American 18-19th Century Genre Scene Art
(above: William Sidney Mount, Bargaining for a Horse, 1835, oil on canvas. New-York Historical Society)
Genre paintings are scenes from everyday life.
This section of the Traditional Fine Arts Organization (TFAO) catalogue Topics in American Art is devoted to the topic "American 18-19th Century Genre Scene Art." Articles and essays specific to this topic published in TFAO's Resource Library are listed at the beginning of the section. Clicking on titles takes readers directly to these articles and essays. The date at the end of each title is the Resource Library publication date.
Following the listing of Resource Library articles and essays is the heading "TFAO references." The count of pages in the TFAO website citing relevant keywords is an indicator of our breadth of coverage for this topic. We recommend that readers search within the TFAO website to find detailed information for any topic. Please see our page How to research topics not listed for more information.
After "TFAO references" are links to valuable online resources found outside our website. Links may be to museums' articles about exhibits, plus much more topical information based on our online searches.
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Articles and essays from Resource Library in chronological order:
Benjamin West: General Wolfe and the Art of Empire (10/20/12)
American Stories: Paintings of Everyday Life, 1765-1915 (11/10/09)
Under the Canopy of Heaven: Works by William Sidney Mount (10/16/09)
Thomas Hovenden: American Painter of Hearth and Homeland; article by Michael Schantz (4/22/09)
At Home in America: 19th Century Genre Painting (7/23/08)
Karl Bodmer's Eastern Views: Celebrating Volume 1 of The North American Journals of Prince Maximilian of Wied (4/25/08)
Shallow Creek: Thomas Hart Benton and American Waterways (3/27/08)
George Caleb Bingham: The Making of "The County Election (2/20/08)
William Sidney Mount: The Education of an Artist (6/28/07)
Liberty & Justice: American Ideals Portrayed by Currier & Ives (2/3/07)
Winslow Homer-American Illustrator (8/29/06)
Forging an American Identity: The Art of William Ranney (5/11/06)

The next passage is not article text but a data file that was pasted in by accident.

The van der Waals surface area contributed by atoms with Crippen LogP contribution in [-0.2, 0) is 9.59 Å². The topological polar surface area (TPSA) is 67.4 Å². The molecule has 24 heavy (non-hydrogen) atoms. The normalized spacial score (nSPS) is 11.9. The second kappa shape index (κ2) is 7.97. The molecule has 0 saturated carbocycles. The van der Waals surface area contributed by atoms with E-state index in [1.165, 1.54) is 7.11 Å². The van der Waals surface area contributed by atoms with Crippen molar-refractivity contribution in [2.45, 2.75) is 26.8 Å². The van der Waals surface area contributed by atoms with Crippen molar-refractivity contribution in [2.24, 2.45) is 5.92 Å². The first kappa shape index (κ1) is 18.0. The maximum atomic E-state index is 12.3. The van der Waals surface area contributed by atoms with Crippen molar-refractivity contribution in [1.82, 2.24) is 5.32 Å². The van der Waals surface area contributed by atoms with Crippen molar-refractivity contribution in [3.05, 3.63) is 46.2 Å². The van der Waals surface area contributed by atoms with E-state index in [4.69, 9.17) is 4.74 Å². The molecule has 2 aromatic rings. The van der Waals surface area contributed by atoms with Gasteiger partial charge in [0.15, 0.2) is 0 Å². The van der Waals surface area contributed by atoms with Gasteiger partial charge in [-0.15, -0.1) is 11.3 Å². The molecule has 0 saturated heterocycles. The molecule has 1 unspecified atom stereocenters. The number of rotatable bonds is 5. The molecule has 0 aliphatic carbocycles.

Finding Religion: American Art from the Hartford Steam Boiler Collection (12/20/05)
Currier & Ives: An American Panorama (11/7/05)
Winslow Homer in the National Gallery of Art (7/14/05)
Winslow Homer the Illustrator: His Wood Engravings, 1857-1888 (1/22/05)
An Artist with the Corps of Discovery: The Lewis & Clark Suite by Charles Fritz (12/1/04)
George Catlin and His Indian Gallery (9/13/04)
Seen But Not Heard: Images of Children from the Collection of the Boston Athenæum (9/13/04)
Winslow Homer and the Great Forest; essay by David Tatham (7/20/04)
Currier & Ives Prints Acquired by the Springfield Museums (5/10/04)
Winslow Homer - The Illustrator: His Wood Engravings 1857-1888 (11/18/03)
A Journey Through the Nebraska Region in 1833 and 1834: From the Diaries of Prince Maximilian of Wied Translated by William J. Orr, Edited by William J. Orr and Joseph C. Porter [Introduction] (10/6/03)
Sugaring Off: The Maple Sugar Paintings of Eastman Johnson (8/26/03)
Honoring the Legacy of Lewis and Clark: Native American Art and the American West (2/13/03)
Click here for more articles and essays on this subject published in 1997-2002.
A 11/29/13 search within TFAO's digital library retrieved:
From other websites:
Genre paintings are scenes from everyday life. The National Gallery of Art explains genre scenes in their Exploring Themes in American Art series. [Link found to be expired as of 2015 audit. TFAO is saving the citation for use by researchers.]
In October 2012 The Metropolitan Museum of Art launched MetPublications, an online resource that offers in-depth access to the Museum's print and online publications, covering art, art history, archaeology, conservation, and collecting. Titles relating to American representational art available for free viewing via.pdf download or online reading as of 2013 include: American Stories: Paintings of Everyday Life, 1765-1915; Weinberg, H. Barbara, and Carrie Rebora Barratt, eds., with essays by Carrie Rebora Barratt, Margaret C. Conrads, Bruce Robertson, and H. Barbara Weinberg (2009). Accessed August, 2015.
American Stories: Paintings of Everyday Life, 1765-1915, an exhibit held October 12, 2009-January 24, 2010 at the Metropolitan Museum of Art. Includes an online video,"Spectrum Presents: The Moth at the Met: American Stories," inspired by the exhibit. Accessed February, 2015.
Telling Tales: Stories and Legends in 19th-Century American Art, an exhibit held September 20, 2013-January 12, 2014 at the Taft Museum of Art. Includes Portico article. Accessed April, 2015.
Go to Genre Art: 18-19th Century, 19-20th Century, 20-21st Century
Return to Topics in American Representational Art
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